Most of the time, when you reach the edges of countries, it’s hard to identify the furthest point of land but Denmark ends, on it’s Northern shore, in a sharp little point.
It’s a point where two seas of different densities meet and refuse to mix but perhaps the most important thing about these seas are their names. When you stand on the point you have the Kattegat to your right and the Skagerrak to your left.
The Kattegat washes down between Denmark and Sweden whilst the Skagerrak flows agains the shores of Denmark, Sweden and Norway.
Kattegat and Skagerrak. You find yourself looking for things to say about them just to feel the taste of the words in your mouth. We sailed from Denmark to Norway across Skagerrak and returned from Sweden to Denmark across Kattegat.
We added to our collection of words and water as we went North.
Just outside Bodo is Saltstaumen, the maelstrom. A force of fierce nature created when the waters of Saltforden and Skjerstad Fjord push through the narrow opening between the islands of Straumoya and Knaplundsoya.
Edgar Allan Poe describes the experience of his hero in ‘Descent into the Maelstrom’ just offshore from where we stood ….
“Never shall I forget the sensations of awe, horror, and admiration with which I gazed about me. The boat appeared to be hanging, as if by magic, midway down, upon the interior surface of a funnel vast in circumference, prodigious in depth, and whose perfectly smooth sides might have been mistaken for ebony, but for the bewildering rapidity with which they spun around, and for the gleaming and ghastly radiance they shot forth, as the rays of the full moon, from that circular rift amid the clouds which I have already described, streamed in a flood of golden glory along the black walls, and far away down into the inmost recesses of the abyss.”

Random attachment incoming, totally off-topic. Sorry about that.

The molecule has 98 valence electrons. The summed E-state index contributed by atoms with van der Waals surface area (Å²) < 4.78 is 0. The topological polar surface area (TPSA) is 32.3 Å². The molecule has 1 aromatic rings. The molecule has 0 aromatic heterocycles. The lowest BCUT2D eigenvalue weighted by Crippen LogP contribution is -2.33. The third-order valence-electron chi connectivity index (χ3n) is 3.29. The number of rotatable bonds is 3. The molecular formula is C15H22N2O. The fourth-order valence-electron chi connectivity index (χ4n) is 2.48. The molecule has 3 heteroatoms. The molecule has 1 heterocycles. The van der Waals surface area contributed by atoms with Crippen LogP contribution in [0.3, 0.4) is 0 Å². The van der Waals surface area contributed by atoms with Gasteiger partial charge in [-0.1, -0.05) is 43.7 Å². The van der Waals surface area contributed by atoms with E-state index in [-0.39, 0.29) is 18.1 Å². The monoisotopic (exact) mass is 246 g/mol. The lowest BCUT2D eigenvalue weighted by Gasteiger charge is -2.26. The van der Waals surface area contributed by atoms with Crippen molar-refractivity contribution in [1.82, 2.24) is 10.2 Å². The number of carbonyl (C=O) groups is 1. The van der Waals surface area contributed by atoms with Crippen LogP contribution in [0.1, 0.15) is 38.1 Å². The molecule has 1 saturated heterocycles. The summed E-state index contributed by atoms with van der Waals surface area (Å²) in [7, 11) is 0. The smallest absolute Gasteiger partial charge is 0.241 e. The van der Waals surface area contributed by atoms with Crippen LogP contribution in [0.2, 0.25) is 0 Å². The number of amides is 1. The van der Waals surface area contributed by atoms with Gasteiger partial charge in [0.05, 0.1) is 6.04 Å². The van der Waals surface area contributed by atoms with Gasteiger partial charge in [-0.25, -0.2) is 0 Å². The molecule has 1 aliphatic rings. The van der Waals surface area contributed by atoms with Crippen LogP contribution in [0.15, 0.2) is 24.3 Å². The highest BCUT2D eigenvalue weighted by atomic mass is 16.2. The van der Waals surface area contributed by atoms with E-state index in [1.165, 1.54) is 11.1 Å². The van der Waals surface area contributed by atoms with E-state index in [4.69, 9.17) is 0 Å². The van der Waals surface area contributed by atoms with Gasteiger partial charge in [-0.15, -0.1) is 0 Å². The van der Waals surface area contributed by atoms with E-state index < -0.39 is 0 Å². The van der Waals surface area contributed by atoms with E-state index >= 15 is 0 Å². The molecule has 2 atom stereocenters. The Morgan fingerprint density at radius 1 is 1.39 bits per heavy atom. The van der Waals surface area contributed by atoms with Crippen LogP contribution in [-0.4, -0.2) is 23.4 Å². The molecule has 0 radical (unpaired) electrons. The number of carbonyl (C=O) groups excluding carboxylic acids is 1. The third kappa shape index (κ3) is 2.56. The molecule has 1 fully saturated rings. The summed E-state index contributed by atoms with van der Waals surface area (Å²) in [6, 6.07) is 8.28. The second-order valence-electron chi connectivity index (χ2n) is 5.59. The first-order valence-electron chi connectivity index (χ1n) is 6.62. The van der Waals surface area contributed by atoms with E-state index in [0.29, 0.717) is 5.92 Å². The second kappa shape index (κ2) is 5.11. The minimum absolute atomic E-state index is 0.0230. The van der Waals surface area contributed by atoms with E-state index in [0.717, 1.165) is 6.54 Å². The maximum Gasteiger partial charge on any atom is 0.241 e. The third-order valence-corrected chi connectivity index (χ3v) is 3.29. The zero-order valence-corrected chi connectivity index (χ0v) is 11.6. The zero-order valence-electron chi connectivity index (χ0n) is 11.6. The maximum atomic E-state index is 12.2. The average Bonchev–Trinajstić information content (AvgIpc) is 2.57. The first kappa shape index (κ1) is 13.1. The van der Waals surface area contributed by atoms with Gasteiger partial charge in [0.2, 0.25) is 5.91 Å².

And Herman Melville throws Saltsraumen into the mix of the world’s difficulties and perils which he would overcome in pursuit of his whale.
“Aye, aye! And I’ll chase him round Good Hope and round the Horne, and round the Norwegian Maelstrom, and round perdition’s flames before I give him up.”
And what did we find?
Kattegat and Skagerrak, seas with different densities meet with an even greater density of human tourists who take turns to stand on the sand of the sharp Grenan point to photograph themselves in front of a slight disturbance in the water behind them.
There is a discernible straight line between the seas and on a good day I reckon it would be spectacular. On the day we visited I looked around for whatever straight lines I could find.
At the maelstrom, no whales, no imperilled sailors but a few fishermen with rods and lines and a few hopeful tourists like us clinging to the tourist information tide tables in case they flew into the biting wind into the freezing air under the bridge and into the current sketched on the surface of the water by small waves.
But what a fantastic experience, to be able to feel those words in your mouth and imagine.
Kattegat, Skagerrak, Saltstraumen, Maelstrom, Saltforden, Skjerstad, Straumoya, Knaplundsoya.